Treatment of Hashimoto’s

How do we treat Hashimoto’s thyroiditis? Hashimoto’s can be treated with compounded T3/T4 thyroid preparations, resulting in effectively eliminating the symptoms of low thyroid once you have reached the optimal thyroid dosage. On the other hand, synthetic thyroid medications such as Synthroid only contain T4, which is the inactive thyroid hormone. Your body must convert T4 to T3, the active form of thyroid hormone, in order for it to be utilized within the cells.

For those that have a problem converting T4 to T3, also known as type 2 hypothyroidism, this can effectively render your thyroid medication useless. Compounded T3/T4, as well as desiccated thyroid preparations such as Armour Thyroid and NatureThroid, contain both the inactive and active forms of thyroid, T4 and T3.

Dr. Hotze reveals what you can do for Hashimoto’s:

We Can Help

Do you have symptoms of Hashimoto’s? Are you not getting the results you need on your thyroid medication?  We can help. We have had great results in treating our guests with Hashimoto’s.

Contact our Wellness Consultants at 281-698-8698 for a complimentary wellness consultation today. It would be our privilege to serve you.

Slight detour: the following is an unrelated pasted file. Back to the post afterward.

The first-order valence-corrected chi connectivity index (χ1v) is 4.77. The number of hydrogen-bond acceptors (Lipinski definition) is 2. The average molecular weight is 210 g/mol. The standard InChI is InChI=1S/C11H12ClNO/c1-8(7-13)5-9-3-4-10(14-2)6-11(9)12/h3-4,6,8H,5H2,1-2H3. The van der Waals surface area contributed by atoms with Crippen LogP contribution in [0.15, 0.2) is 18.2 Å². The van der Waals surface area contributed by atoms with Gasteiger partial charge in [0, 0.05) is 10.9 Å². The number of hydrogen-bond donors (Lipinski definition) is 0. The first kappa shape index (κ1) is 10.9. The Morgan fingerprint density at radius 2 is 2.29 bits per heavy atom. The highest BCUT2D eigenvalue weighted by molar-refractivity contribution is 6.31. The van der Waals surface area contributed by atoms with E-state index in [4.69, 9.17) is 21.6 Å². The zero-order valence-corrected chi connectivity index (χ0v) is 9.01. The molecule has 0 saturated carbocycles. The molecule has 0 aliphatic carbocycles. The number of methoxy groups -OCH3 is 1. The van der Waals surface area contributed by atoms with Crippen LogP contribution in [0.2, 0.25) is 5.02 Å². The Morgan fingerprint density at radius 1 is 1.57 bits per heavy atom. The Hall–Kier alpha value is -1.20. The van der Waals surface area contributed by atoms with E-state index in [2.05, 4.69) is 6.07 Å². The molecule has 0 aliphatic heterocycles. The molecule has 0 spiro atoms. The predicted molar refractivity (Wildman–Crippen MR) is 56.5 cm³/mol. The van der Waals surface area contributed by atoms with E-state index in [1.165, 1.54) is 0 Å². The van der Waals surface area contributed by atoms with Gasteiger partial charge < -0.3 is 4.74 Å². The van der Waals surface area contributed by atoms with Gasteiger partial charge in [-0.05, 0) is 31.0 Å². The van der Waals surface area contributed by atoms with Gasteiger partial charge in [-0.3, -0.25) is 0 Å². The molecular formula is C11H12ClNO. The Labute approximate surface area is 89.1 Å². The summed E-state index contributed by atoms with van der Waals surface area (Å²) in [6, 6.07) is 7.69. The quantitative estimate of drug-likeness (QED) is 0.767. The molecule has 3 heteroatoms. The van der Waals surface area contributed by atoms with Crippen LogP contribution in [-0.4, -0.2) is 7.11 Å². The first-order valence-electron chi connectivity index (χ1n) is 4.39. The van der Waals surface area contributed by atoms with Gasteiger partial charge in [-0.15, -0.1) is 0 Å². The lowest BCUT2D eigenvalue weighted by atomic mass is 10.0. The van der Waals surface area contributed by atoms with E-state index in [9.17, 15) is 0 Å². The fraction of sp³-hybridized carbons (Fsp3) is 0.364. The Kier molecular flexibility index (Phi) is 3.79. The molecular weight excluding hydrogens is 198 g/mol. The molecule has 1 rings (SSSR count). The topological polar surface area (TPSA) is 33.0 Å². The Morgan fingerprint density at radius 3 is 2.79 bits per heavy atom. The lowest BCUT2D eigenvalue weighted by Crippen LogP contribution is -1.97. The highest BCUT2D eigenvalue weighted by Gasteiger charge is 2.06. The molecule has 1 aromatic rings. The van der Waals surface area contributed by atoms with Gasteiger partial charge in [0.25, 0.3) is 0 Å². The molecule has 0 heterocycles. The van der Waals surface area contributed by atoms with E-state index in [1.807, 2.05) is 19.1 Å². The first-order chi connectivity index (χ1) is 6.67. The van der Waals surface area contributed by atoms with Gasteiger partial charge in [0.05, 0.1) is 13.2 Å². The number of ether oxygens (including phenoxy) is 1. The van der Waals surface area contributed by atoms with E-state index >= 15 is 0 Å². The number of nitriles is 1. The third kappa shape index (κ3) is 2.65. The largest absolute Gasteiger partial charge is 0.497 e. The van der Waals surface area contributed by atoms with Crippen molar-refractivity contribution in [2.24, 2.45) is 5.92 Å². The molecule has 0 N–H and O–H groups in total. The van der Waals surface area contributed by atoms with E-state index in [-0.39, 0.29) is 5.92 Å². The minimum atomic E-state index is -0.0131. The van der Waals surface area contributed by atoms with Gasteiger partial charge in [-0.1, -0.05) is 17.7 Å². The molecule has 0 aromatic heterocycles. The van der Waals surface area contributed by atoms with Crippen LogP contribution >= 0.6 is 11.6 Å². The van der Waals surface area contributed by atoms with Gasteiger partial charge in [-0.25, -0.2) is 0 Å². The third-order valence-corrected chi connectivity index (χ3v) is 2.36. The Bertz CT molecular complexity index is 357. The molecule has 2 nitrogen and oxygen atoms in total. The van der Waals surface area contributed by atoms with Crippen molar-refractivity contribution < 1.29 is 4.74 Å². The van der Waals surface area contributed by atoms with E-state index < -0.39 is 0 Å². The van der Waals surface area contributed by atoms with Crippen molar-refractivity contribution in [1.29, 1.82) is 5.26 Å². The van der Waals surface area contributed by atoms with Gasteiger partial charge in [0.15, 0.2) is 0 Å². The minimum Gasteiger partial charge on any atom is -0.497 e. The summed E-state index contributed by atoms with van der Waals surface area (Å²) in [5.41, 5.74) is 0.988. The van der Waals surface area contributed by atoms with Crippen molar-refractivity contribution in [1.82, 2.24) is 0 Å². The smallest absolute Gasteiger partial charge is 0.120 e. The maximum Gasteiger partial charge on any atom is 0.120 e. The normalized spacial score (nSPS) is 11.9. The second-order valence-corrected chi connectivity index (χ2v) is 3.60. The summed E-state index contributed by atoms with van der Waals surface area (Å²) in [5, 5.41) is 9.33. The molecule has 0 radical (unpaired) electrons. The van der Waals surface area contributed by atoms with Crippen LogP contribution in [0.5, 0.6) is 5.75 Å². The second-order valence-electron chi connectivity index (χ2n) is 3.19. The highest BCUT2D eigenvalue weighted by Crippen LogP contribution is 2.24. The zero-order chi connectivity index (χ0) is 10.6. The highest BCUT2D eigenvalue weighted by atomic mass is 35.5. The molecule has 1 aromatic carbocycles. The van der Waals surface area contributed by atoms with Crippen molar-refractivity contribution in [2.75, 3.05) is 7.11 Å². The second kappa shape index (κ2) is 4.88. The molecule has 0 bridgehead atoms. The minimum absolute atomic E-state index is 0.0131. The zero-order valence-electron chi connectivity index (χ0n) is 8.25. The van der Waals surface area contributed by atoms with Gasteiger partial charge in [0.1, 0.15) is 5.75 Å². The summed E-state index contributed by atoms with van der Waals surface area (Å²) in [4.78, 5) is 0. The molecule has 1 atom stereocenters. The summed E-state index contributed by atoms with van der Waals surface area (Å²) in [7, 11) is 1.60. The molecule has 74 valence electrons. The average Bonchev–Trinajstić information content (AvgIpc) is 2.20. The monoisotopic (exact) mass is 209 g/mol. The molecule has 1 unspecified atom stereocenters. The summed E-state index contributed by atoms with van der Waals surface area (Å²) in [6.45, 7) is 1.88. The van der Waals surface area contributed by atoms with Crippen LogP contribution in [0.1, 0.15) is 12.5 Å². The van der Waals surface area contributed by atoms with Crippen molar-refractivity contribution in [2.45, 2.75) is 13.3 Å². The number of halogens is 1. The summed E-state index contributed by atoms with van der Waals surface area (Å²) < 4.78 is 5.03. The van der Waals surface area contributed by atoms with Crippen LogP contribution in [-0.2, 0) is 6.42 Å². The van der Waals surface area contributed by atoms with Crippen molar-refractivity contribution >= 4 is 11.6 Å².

Related Content
Gluten-Free Webinar
Why Your Doc Misses the Hypothyroidism Diagnosis
Stressed out? Tired? You Might Have Adrenal Fatigue.


Written By: STEVEN F. HOTZE, M.D.

Steven F. Hotze, M.D., is the founder and CEO of the Hotze Health & Wellness Center, Hotze Vitamins and Physicians Preference Pharmacy International, LLC.


2 thoughts on “Hashimoto’s Thyroiditis: When Your Immune System Attacks Your Thyroid

  1. Linda Renee Park-Day

    What else can I take or do to help my body absorb my bio identical hormone being given to me via the Hotze Health & Wellness Center? Is there anything else that could be added to my regular regimen of hormones & vitamins? I have also been diagnosed with adrenal fatigue which I am taking a small dose of Cortisol hormone every morning. My fatigue is so pervasive. My blood level antibody scores were over 146+, and I have been on the Hotze treatment now for 28 days. I just wanted to know if there is something that could be ADD ED to my current tx plan to increase the absorption of the Thyroid hormone? Please respond. Thank you.


    • Hotze Team

      Dear Linda,

      Because Federal law mandates all medical information must be shared only within a private and secure forum, we are unable to respond specifically to your questions. However, we have informed our Nursing Department of your concerns and they will be contacting you shortly. Please remember that you can contact our Phone Nurse Department by calling 281-579-3600 with any questions or concerns. You can also submit questions through your Patient Portal if that is more convenient. We want you to know that we are here for you during this journey and wish to support you any way we can.


      Hotze Team